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U.S. confirms duties on solar goods from China, Taiwan

A worker inspects solar panels at a solar farm in Dunhuang, 950km (590 miles) northwest of Lanzhou, Gansu Province September 16, 2013. REUTERS/Carlos Barria

By Krista Hughes

WASHINGTON (Reuters) - The United States confirmed steep import duties on solar products from China and Taiwan on Tuesday in a decision which may inflame trade tensions between the two countries.

Anti-dumping duties for Chinese goods were set as high was 165.04 percent as the U.S. arm of German solar manufacturer SolarWorld AG (SWVKk.DE) seeks to close a loophole which allowed Chinese producers to sidestep duties imposed in 2012.

Taiwanese producers face anti-dumping duties as high as 27.55 percent, according to the final Commerce decision, which raised rates for some companies but lowered them for others. Producers in China face separate anti-subsidy duties.

The decision, which will affect companies including China's Trina Solar Ltd (TSL.N) and Suntech Power (STPFQ.PK) and Taiwan's Motech Industries Inc <6244.TWO>, may sour the mood at annual U.S.-China trade talks in Chicago, which started on Tuesday.

The handling of excess capacity in the solar industry is one issue on the agenda.

In August, China suspended imports of polysilicon, a raw material used in solar panels, in reaction to surging imports from the United States and other countries.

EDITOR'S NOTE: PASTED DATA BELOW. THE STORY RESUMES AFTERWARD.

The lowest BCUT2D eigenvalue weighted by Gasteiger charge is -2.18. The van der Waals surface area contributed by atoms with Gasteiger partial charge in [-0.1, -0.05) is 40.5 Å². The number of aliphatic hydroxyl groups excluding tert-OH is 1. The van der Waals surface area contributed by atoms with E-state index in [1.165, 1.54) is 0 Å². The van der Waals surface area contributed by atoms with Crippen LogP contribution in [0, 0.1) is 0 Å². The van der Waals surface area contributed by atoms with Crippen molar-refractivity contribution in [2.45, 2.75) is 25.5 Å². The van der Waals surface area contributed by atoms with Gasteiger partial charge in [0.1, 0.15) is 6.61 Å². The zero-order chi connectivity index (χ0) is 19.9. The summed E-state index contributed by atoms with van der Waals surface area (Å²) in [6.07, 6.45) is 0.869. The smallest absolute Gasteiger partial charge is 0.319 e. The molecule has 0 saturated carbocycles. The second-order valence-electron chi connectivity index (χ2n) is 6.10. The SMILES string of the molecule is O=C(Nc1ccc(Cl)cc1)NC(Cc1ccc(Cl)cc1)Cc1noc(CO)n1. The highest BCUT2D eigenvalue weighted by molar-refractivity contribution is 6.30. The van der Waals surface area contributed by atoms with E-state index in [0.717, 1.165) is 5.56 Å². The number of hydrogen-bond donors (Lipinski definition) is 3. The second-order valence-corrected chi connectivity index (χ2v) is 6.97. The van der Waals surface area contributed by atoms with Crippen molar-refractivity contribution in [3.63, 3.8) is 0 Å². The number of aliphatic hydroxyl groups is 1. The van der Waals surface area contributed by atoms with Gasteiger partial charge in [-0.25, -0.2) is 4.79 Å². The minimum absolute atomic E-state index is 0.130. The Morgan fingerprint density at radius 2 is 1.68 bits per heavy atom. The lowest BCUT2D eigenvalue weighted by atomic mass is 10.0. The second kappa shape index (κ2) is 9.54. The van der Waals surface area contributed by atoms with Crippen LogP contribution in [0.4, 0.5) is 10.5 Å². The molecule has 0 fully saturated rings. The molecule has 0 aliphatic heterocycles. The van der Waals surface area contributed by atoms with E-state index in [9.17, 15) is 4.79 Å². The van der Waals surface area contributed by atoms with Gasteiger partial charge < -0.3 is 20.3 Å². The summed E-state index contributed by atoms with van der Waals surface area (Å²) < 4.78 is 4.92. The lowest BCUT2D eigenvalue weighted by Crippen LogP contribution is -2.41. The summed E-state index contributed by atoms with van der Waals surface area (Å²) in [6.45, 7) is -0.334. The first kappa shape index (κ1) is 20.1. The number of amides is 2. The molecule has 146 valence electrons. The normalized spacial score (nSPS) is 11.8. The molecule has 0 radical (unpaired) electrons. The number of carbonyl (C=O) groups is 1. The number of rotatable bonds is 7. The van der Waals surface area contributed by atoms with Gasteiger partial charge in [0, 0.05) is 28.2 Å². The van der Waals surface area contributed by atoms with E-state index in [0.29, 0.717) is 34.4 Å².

Solar manufacturers have recovered over the last two years from a battering caused by an influx of products from China and a reduction in European subsidies as solar markets in the United States, Japan and China have surged and producers went out of business or reduced output.

U.S. imports of solar products from China were worth $1.5 billion in 2013, half the level of 2011, while imports from Taiwan more than doubled to $657 million over the period, according to Commerce data.

Many solar panel installers, who benefit from cheap imports, have said the duties will hurt consumer demand for renewable energy by driving up prices and making green power less competitive with electricity generated by fossil fuels.

The duties must still be confirmed by the U.S. International Trade Commission. The ITC will make its final decision by Jan. 29.

(Additional reporting by Nicola Groom in Los Angeles)